How to Get Power of Attorney for a Parent with Dementia: A Step-By-Step Guide

When your parent has dementia, someone in the family needs to take care of their important matters.

But to do this, they must have special permission called “Power of Attorney.”

This permission is usually automatic for spouses but needs approval for others, like adult children.

It might seem hard, especially when you’re still dealing with the diagnosis.

But it’s really important to sort this out early on, so you know and can plan for what your parent wants in the future.

This article will help you understand how to get Power of Attorney for a parent with dementia and make the process easier.

An Image of a Elderly Parent with Dementia Signing a Power of Attorney for their Child
How to Get a Power of Attorney for a Parent With Dementia. Photo Source (Freepik)

What is Power of Attorney?

A power of attorney is like a special legal document that lets one person make choices for another, like about health or money.

There are different kinds, but for older adults, the usual one is called a durable power of attorney.

Who Can Have Power of Attorney?

Choosing who gets power of attorney is an important decision.

The chosen person called the agent, should be a trustworthy adult ready to handle tough choices about health and money for the older adult.

Families sometimes divide these duties into two parts—health decisions and money decisions—so that not just one person has to make all the choices.

Power of Attorney Delegation — Early Stage Dementia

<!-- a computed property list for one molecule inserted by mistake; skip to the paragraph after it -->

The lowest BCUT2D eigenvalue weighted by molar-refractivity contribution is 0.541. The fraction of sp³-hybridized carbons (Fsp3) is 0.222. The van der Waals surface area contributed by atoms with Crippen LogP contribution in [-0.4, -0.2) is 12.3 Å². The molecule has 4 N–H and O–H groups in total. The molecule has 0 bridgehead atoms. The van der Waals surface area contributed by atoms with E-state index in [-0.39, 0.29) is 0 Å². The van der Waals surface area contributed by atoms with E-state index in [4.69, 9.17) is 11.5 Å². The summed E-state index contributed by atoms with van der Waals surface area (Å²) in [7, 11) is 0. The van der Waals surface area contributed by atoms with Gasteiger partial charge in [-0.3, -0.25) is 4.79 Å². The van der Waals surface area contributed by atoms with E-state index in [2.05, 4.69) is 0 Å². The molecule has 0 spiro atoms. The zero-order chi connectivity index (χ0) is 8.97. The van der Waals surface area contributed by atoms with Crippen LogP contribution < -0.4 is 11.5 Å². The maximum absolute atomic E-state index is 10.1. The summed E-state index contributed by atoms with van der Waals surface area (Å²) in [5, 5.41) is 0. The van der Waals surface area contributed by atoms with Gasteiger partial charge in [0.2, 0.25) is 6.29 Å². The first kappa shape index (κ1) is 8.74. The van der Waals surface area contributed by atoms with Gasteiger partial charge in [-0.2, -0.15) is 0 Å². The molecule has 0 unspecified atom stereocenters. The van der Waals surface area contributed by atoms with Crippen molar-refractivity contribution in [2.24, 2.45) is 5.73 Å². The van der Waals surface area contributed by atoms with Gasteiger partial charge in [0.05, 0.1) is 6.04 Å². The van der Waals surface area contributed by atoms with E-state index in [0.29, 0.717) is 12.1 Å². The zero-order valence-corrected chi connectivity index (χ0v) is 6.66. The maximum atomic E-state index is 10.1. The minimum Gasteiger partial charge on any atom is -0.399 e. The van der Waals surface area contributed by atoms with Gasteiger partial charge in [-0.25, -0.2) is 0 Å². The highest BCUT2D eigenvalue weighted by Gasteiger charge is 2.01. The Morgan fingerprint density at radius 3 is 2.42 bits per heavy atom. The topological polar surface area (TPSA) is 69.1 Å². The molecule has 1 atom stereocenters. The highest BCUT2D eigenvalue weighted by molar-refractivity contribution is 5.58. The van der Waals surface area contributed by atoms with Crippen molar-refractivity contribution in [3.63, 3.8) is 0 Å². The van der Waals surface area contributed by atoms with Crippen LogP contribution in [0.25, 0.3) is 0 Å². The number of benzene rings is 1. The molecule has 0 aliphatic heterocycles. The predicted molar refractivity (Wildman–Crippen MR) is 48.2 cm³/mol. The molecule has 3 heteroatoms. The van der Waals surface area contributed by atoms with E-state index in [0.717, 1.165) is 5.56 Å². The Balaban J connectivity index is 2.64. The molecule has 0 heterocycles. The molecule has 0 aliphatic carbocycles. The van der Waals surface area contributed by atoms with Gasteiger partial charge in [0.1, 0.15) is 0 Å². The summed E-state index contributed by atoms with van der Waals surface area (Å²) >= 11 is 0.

It’s a good idea for older adults to pick someone to make decisions for them before any health problems, like dementia.

If your loved one hasn’t done this but has dementia, you can still do it together.

First, talk to a lawyer who knows about laws for older people.

They can help you understand what to do.

Usually, someone with dementia can choose a decision-maker if they understand what the power of attorney is about and agree to it.

Many seniors with early dementia can do this.

Power of Attorney Delegation — Mid- to Late-Stage Dementia

If there’s no one chosen to make decisions, and the older adult is deep into the disease, things can get a bit complicated.

If they can’t understand the power of attorney document, the family might need help from the local court.

A judge can look at the situation and give someone in the family (or a person chosen by the court) the job of conservator.

A conservator can decide about the person’s money.

A guardianship lets the person chosen by the court make decisions about the person’s health.

It might be a bit of a hassle, but it’s needed to stand up for your loved one and what they want.

Dementia makes things more complicated for older adults and their families.

Conclusion

In short, it’s really important to get power of attorney early for a parent with dementia.

Choose someone you trust for health and money decisions.

As dementia gets worse, it might get a bit complicated, but it’s crucial to stand up for your loved one’s wishes.

Dementia makes things more complicated for families, but taking these steps helps make things a bit easier.

Further Reading!